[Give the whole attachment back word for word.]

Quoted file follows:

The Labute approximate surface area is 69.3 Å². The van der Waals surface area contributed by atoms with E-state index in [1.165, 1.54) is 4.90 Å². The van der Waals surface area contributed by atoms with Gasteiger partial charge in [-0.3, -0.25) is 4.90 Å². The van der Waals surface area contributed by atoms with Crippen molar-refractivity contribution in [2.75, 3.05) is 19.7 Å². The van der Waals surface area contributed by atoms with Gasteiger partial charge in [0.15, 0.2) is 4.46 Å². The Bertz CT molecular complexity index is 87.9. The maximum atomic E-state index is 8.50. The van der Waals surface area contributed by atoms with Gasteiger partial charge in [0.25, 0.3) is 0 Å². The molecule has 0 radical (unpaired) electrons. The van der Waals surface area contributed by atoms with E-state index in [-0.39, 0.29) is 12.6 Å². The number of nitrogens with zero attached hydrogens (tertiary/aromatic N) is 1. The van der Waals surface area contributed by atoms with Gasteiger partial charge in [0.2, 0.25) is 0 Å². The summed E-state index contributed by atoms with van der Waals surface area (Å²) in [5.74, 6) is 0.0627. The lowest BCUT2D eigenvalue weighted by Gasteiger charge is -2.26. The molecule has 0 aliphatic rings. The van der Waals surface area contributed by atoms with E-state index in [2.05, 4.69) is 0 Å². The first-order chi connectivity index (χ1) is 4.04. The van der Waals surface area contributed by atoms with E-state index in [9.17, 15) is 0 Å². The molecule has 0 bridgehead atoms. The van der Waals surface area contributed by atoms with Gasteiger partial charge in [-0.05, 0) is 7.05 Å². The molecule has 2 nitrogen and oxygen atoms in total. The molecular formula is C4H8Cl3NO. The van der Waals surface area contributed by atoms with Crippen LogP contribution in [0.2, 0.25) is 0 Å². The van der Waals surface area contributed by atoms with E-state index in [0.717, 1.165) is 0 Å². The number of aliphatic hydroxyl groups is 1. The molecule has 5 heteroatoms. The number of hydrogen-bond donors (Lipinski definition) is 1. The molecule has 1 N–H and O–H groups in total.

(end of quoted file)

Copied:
The Labute approximate surface area is 69.3 Å². The van der Waals surface area contributed by atoms with E-state index in [1.165, 1.54) is 4.90 Å². The van der Waals surface area contributed by atoms with Gasteiger partial charge in [-0.3, -0.25) is 4.90 Å². The van der Waals surface area contributed by atoms with Crippen molar-refractivity contribution in [2.75, 3.05) is 19.7 Å². The van der Waals surface area contributed by atoms with Gasteiger partial charge in [0.15, 0.2) is 4.46 Å². The Bertz CT molecular complexity index is 87.9. The maximum atomic E-state index is 8.50. The van der Waals surface area contributed by atoms with Gasteiger partial charge in [0.25, 0.3) is 0 Å². The molecule has 0 radical (unpaired) electrons. The van der Waals surface area contributed by atoms with E-state index in [-0.39, 0.29) is 12.6 Å². The number of nitrogens with zero attached hydrogens (tertiary/aromatic N) is 1. The van der Waals surface area contributed by atoms with Gasteiger partial charge in [0.2, 0.25) is 0 Å². The summed E-state index contributed by atoms with van der Waals surface area (Å²) in [5.74, 6) is 0.0627. The lowest BCUT2D eigenvalue weighted by Gasteiger charge is -2.26. The molecule has 0 aliphatic rings. The van der Waals surface area contributed by atoms with E-state index in [2.05, 4.69) is 0 Å². The first-order chi connectivity index (χ1) is 4.04. The van der Waals surface area contributed by atoms with E-state index in [9.17, 15) is 0 Å². The molecule has 0 bridgehead atoms. The van der Waals surface area contributed by atoms with Gasteiger partial charge in [-0.05, 0) is 7.05 Å². The molecule has 2 nitrogen and oxygen atoms in total. The molecular formula is C4H8Cl3NO. The van der Waals surface area contributed by atoms with Crippen LogP contribution in [0.2, 0.25) is 0 Å². The van der Waals surface area contributed by atoms with E-state index in [0.717, 1.165) is 0 Å². The number of aliphatic hydroxyl groups is 1. The molecule has 5 heteroatoms. The number of hydrogen-bond donors (Lipinski definition) is 1. The molecule has 1 N–H and O–H groups in total.